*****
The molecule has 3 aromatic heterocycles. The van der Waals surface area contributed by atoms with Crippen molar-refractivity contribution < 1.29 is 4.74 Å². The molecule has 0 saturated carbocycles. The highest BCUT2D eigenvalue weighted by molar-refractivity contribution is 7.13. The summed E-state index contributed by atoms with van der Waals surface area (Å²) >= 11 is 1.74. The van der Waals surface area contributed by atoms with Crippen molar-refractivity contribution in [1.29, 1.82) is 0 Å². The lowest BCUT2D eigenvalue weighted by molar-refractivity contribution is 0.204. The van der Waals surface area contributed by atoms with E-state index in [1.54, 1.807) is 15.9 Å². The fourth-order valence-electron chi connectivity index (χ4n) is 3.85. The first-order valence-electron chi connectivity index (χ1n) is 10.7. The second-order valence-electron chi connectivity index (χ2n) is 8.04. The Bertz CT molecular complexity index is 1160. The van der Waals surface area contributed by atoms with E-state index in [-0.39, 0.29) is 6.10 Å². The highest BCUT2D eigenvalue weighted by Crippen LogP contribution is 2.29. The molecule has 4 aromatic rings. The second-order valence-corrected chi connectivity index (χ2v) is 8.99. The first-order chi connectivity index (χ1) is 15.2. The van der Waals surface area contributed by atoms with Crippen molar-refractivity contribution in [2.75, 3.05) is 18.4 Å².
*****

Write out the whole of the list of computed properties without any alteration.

The molecule has 3 aromatic heterocycles. The van der Waals surface area contributed by atoms with Crippen molar-refractivity contribution < 1.29 is 4.74 Å². The molecule has 0 saturated carbocycles. The highest BCUT2D eigenvalue weighted by molar-refractivity contribution is 7.13. The summed E-state index contributed by atoms with van der Waals surface area (Å²) >= 11 is 1.74. The van der Waals surface area contributed by atoms with Crippen molar-refractivity contribution in [1.29, 1.82) is 0 Å². The lowest BCUT2D eigenvalue weighted by molar-refractivity contribution is 0.204. The van der Waals surface area contributed by atoms with E-state index in [1.54, 1.807) is 15.9 Å². The fourth-order valence-electron chi connectivity index (χ4n) is 3.85. The first-order valence-electron chi connectivity index (χ1n) is 10.7. The second-order valence-electron chi connectivity index (χ2n) is 8.04. The Bertz CT molecular complexity index is 1160. The van der Waals surface area contributed by atoms with E-state index in [-0.39, 0.29) is 6.10 Å². The highest BCUT2D eigenvalue weighted by Crippen LogP contribution is 2.29. The molecule has 4 aromatic rings. The second-order valence-corrected chi connectivity index (χ2v) is 8.99. The first-order chi connectivity index (χ1) is 15.2. The van der Waals surface area contributed by atoms with Crippen molar-refractivity contribution in [2.75, 3.05) is 18.4 Å².